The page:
Marine debris from the March 2011 tsunami in Japan has caused concerns about impacts to Alaska and the west coast. The NOAA website on Japan tsunami marine debris provides updated information, FAQ, and short videos.
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1) How much debris is there?
The Government of Japan estimates that the tsunami swept roughly 5 million tons of debris into the Pacific Ocean. Of this 5 million tons, they estimate that roughly 70% sank nearshore, leaving 30% or roughly 1.6 – 1.7 million tons of debris floating off the coast. That aligns with previous NOAA data and experience from similar events that shows that the majority of heavier debris is likely to sink in the nearshore area.
Once in the ocean, remaining debris began to disperse with ocean currents and weather, generally moving east. In the days after the tsunami, the debris was concentrated enough to be seen by satellites, but by a few weeks later, the debris had spread out to the point that the lower resolution satellite sensors couldn't detect it.
Since then, NOAA has worked with partners to collect and analyze high resolution satellite imagery of over 300,000 square kilometers of the Pacific looking for debris, with none detected to date. Because that still represents only a small fraction of the area where debris may be, we are also working with fishing fleets, the shipping industry, as well as USCG and NOAA vessels to report in any at-sea sightings of debris (more on that later in the email)
The sightings NOAA has received confirm that debris is not in fields or islands, but scattered over a large area of the North Pacific.
2) When will the debris arrive in Alaska?
Many variables affect where the debris will go and when. Objects that sit low in the water – like lumber or fishing line/nets – will tend to follow currents and move more slowly, while objects that sit high in the water – like empty canisters or Styrofoam floats – will tend to follow winds and move more quickly (this is roughly defined as the “windage of an object). A new modeling effort that uses past winds and currents to explore the path of more wind-driven debris shows that some of the fastest moving debris objects may have reached the West Coast of North America (including parts of Alaska) in the winter of 2011-2012. The majority of the debris objects in the model scenario remain at-sea, north and east of Hawaii.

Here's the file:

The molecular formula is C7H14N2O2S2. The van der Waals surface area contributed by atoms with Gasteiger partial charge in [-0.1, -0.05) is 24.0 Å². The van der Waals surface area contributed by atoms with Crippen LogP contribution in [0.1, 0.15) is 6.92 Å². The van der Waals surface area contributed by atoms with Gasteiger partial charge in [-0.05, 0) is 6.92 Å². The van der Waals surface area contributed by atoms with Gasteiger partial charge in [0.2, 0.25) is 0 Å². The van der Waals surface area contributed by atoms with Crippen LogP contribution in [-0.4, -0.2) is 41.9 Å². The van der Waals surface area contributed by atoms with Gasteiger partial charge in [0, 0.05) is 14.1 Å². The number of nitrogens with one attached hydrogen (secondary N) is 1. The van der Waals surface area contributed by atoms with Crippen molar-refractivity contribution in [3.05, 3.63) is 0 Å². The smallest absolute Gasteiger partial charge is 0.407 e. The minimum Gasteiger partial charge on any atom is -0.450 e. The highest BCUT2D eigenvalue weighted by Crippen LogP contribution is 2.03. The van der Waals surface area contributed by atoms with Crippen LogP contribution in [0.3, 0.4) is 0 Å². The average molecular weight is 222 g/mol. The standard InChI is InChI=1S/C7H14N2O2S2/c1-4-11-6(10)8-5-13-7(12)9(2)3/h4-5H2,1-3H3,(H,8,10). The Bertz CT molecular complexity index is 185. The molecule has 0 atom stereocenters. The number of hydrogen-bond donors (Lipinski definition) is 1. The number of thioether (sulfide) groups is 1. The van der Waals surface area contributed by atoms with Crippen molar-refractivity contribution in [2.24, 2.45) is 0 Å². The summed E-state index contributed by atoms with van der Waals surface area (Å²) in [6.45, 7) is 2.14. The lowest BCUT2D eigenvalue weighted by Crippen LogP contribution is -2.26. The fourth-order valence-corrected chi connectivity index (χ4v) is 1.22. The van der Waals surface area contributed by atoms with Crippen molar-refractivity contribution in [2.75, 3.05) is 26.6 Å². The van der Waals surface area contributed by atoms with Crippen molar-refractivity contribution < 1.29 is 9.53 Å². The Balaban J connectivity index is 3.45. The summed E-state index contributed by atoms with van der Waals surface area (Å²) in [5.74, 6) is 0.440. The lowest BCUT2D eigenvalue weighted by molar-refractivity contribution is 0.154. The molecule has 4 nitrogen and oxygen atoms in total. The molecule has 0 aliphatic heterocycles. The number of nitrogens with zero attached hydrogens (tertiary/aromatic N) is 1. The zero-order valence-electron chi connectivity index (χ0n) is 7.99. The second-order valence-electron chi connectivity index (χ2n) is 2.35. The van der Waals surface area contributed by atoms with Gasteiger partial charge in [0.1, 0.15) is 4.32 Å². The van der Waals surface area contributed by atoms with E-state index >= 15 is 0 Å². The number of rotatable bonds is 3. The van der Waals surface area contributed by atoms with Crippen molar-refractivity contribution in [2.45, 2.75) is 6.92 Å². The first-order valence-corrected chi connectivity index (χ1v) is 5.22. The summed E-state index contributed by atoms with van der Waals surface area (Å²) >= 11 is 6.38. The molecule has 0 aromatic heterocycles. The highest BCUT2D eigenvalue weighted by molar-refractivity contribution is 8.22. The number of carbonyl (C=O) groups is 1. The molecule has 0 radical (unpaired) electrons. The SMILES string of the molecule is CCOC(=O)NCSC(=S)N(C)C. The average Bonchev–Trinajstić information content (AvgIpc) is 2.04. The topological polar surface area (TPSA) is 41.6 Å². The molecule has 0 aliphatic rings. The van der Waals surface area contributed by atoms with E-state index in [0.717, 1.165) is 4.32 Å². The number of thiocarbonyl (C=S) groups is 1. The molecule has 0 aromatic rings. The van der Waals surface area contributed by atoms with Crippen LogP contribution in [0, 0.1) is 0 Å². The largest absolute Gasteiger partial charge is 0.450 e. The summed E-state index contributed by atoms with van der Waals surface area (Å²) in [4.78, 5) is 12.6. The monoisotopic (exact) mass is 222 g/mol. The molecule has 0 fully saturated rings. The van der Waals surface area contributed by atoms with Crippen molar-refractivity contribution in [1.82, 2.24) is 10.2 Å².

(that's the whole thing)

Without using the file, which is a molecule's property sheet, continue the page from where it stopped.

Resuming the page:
These latest model results are attached here. Because the model uses past winds and currents, it shows where debris may be now, but does not predict where debris will be in the future – It's a “hindcast” rather than a “forecast” model. NOAA will be updating these model results regularly.
3) What type of debris is out there?
The tsunami impacted an area with varied infrastructure, so what was washed to sea is expected to be a wide range of items – household and consumer goods, construction and industrial materials, fishing and maritime equipment, etc. The exact composition is unknown, and likely to vary over time and distance as the debris weathers. This makes it difficult to differentiate “tsunami debris” from the debris that unfortunately hits Alaskan (and other) shorelines all the time.
4) Is the debris radioactive?
Consensus of scientists across the agencies NOAA has consulted with is that debris contamination is HIGHLY unlikely. This is based on several reasons, primarily that the debris would have been too far from the Fukushima reactor to have been in contact with radiation, both because the radiation leaks began after debris would have begun moving off the coast, and because the tsunami impact area included areas far from the reactor site. Going along with these data, monitoring stations as close as 30 km away from the reactor site itself have shown that seawater met radiation safety levels for human consumption.
5) What should I do if I see potential tsunami-related debris?
NOAA is asking that people report significant sightings of debris that could be linked to the Japan tsunami to an email address created for the purpose – firstname.lastname@example.org, including as accurate a description as possible of what you saw, and where you saw it, as well as the potential linkage to the tsunami. Including a photo of the object, and especially of any identifying or distinguishing marks is very helpful.
NOAA is also looking for partners to participate in establishing monitoring sites, using a standardized protocol for monthly data collection. This protocol will allow us to compare data collected across the Pacific to detect trends and changes in debris type and quantity.
If you have any specific questions, contact Peter.Murphy@noaa.gov.
(Information courtesy of the National Oceanic & Atmospheric Administration, NOAA)